Sandbanks Cemetery, otherwise known as Auburn Catholic Cemetery, in Watertown, MA is in sinful condition. To make matters worse, it is owned by the Roman Catholic Archdiocese of Boston.

According to the work of Mary Daly, who transcribed every tombstone with an Irish place name for her book Gravestone Inscriptions of Mount Auburn Catholic Cemetery, Watertown, Mass, this cemetery accepted new graves from 1850 until 1882. The stones here have Irish last names and most of these were Irish immigrants who escaped the famine only to endure harsh living conditions in Boston. These were the immigrants whose very, very hard earned dollars built the Catholic Church in Boston. Walking around here looking for my g-g-g grandparents stone sickened me.

The cemetery has been largely abandoned by the Archdiocese for decades. Stones have turned over and have sunken into the dirt. Trees and brush have covered many of the stones at the edge of the cemetery. In my opinion, this says so much about the Catholic Church - once you can't donate they forget you - even if they offered you perpetual care.

Many of my Boylen ancestors were buried here. From what I can tell searching this lost graveyard, only one of my family tombstones survived. As you can probably tell I have a love/hate relationship with the Catholic Church. The experience of seeing this abandoned cemetery only reinforced my anger. Shameful.

Wednesday, May 9, 2007

DNA: Boylan or McMahon?

So what do we know about the Ancient Boylan clan? We know that a Fourteenth Century poet commented on their horsemanship, we know they came from Flanagan stock, we know their blue eyes were famous, and we know they warred with the McMahons who eventually shrunk the Boylan territory.

I had my Y chromosone tested a year and a half ago when I still couldn't locate my family's last place of residence in Ireland. I hoped it might link me to other Boylan's and, therefore, yield some clues - up until very recently it hadn't helped much. But in the last two weeks I had reasonably close genetic matches to other Boylan's from an area of southern County Cavan (only about 25 miles from Dromin).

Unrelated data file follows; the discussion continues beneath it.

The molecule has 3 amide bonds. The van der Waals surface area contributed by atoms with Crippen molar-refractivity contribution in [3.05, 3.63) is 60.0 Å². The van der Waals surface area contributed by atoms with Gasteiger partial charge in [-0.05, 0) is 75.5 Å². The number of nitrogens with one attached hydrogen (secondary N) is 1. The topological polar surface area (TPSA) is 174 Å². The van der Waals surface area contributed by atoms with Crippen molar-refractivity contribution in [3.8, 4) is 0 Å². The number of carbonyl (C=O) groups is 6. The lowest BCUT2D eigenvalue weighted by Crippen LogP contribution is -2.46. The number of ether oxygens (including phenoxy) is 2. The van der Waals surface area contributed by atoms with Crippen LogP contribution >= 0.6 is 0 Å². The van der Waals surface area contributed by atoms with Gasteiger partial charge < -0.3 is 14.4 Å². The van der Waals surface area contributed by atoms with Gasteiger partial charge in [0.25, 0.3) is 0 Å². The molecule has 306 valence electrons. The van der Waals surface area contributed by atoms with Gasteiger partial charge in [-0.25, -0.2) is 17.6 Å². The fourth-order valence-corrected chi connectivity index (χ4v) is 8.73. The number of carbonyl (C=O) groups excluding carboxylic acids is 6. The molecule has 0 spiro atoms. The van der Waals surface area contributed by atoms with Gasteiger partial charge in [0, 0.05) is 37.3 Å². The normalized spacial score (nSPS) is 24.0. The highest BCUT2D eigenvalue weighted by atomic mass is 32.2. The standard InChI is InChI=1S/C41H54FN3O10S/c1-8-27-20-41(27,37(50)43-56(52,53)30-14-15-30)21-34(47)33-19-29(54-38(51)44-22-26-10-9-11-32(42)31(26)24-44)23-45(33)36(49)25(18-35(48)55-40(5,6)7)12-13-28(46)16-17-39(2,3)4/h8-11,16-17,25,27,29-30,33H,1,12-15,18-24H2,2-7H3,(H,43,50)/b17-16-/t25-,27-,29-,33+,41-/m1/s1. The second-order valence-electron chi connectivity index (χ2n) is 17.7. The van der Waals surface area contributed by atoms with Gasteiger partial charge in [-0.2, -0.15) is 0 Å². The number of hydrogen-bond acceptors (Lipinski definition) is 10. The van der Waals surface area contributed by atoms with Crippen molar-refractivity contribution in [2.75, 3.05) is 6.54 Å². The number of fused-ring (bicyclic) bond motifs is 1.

But what I find even more surprising is a probable genetic link to the McMahon clan who warred in ancient times with the Boylan's. Whenever I used to see these clan tales in heraldry books I would consider them fables. However, now that I (and I assume my other 2 genetic Boylan "cousins") have shown a strong link (albeit roughly 1000 years ago) to the McMahon clan I am left wondering how many of these stories passed from generation to generation may be true. I am told that in ancient Ireland clans would "foster" the children of their enemies killed in battle. Was this a case of fostering? And if it was who "fostered" who? I guess only time will tell as more Boylan's and McMahon's get genealogical DNA tests. Its amazing what DNA can show!

Oh, and by the way, I don't see any ties yet to the Flanagans!


My personal journey to find where my ancestors left during the Potato Famine ended in a place called Dromin in County Louth (or so I thought). According to a priest from the local parish it is now a very small but fairly well to do farming community with one pub and one church.

To the right is a drawing of the town center by a local artist that is on the cover of a pamphlet done by the Dromin National School Heritage Committee. The booklet is entitled "A Heritage of Dromin: Land of St. Finian's Monastic Settlement and Where Churches Were Built 'Between Two Showers of Rain.' It details much of the history of this small town from the monastic period to the post-famine era.